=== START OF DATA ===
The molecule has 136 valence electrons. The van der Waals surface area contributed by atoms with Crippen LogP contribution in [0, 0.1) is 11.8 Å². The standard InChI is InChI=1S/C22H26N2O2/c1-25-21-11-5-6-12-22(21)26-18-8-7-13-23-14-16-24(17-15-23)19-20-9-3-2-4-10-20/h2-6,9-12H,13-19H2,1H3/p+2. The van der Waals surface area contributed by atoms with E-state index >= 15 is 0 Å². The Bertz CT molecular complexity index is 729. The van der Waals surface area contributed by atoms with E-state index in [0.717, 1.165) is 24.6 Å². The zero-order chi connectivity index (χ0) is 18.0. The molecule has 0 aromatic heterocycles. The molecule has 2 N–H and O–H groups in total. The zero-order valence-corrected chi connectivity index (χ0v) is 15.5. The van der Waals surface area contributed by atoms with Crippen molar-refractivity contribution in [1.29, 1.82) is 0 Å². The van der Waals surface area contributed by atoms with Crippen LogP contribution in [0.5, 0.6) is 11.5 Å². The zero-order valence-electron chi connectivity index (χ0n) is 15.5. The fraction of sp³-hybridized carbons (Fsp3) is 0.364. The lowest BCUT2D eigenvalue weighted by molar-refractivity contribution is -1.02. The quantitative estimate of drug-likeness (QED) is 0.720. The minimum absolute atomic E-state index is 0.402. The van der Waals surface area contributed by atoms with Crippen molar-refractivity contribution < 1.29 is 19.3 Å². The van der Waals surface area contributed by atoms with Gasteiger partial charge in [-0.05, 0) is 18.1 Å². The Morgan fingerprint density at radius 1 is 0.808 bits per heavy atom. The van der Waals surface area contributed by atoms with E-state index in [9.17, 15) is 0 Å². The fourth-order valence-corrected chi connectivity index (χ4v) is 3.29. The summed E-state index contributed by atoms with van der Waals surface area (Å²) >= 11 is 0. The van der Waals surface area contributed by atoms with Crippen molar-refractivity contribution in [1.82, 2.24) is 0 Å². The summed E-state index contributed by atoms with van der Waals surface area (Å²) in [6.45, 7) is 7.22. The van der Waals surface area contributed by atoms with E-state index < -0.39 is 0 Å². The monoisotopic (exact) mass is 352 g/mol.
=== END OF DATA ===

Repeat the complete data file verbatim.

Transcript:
The molecule has 136 valence electrons. The van der Waals surface area contributed by atoms with Crippen LogP contribution in [0, 0.1) is 11.8 Å². The standard InChI is InChI=1S/C22H26N2O2/c1-25-21-11-5-6-12-22(21)26-18-8-7-13-23-14-16-24(17-15-23)19-20-9-3-2-4-10-20/h2-6,9-12H,13-19H2,1H3/p+2. The van der Waals surface area contributed by atoms with E-state index >= 15 is 0 Å². The Bertz CT molecular complexity index is 729. The van der Waals surface area contributed by atoms with E-state index in [0.717, 1.165) is 24.6 Å². The zero-order chi connectivity index (χ0) is 18.0. The molecule has 0 aromatic heterocycles. The molecule has 2 N–H and O–H groups in total. The zero-order valence-corrected chi connectivity index (χ0v) is 15.5. The van der Waals surface area contributed by atoms with Crippen molar-refractivity contribution in [1.29, 1.82) is 0 Å². The van der Waals surface area contributed by atoms with Crippen LogP contribution in [0.5, 0.6) is 11.5 Å². The zero-order valence-electron chi connectivity index (χ0n) is 15.5. The fraction of sp³-hybridized carbons (Fsp3) is 0.364. The lowest BCUT2D eigenvalue weighted by molar-refractivity contribution is -1.02. The quantitative estimate of drug-likeness (QED) is 0.720. The minimum absolute atomic E-state index is 0.402. The van der Waals surface area contributed by atoms with Crippen molar-refractivity contribution < 1.29 is 19.3 Å². The van der Waals surface area contributed by atoms with Gasteiger partial charge in [-0.05, 0) is 18.1 Å². The Morgan fingerprint density at radius 1 is 0.808 bits per heavy atom. The van der Waals surface area contributed by atoms with E-state index in [9.17, 15) is 0 Å². The fourth-order valence-corrected chi connectivity index (χ4v) is 3.29. The summed E-state index contributed by atoms with van der Waals surface area (Å²) >= 11 is 0. The van der Waals surface area contributed by atoms with Crippen molar-refractivity contribution in [1.82, 2.24) is 0 Å². The summed E-state index contributed by atoms with van der Waals surface area (Å²) in [6.45, 7) is 7.22. The van der Waals surface area contributed by atoms with E-state index < -0.39 is 0 Å². The monoisotopic (exact) mass is 352 g/mol.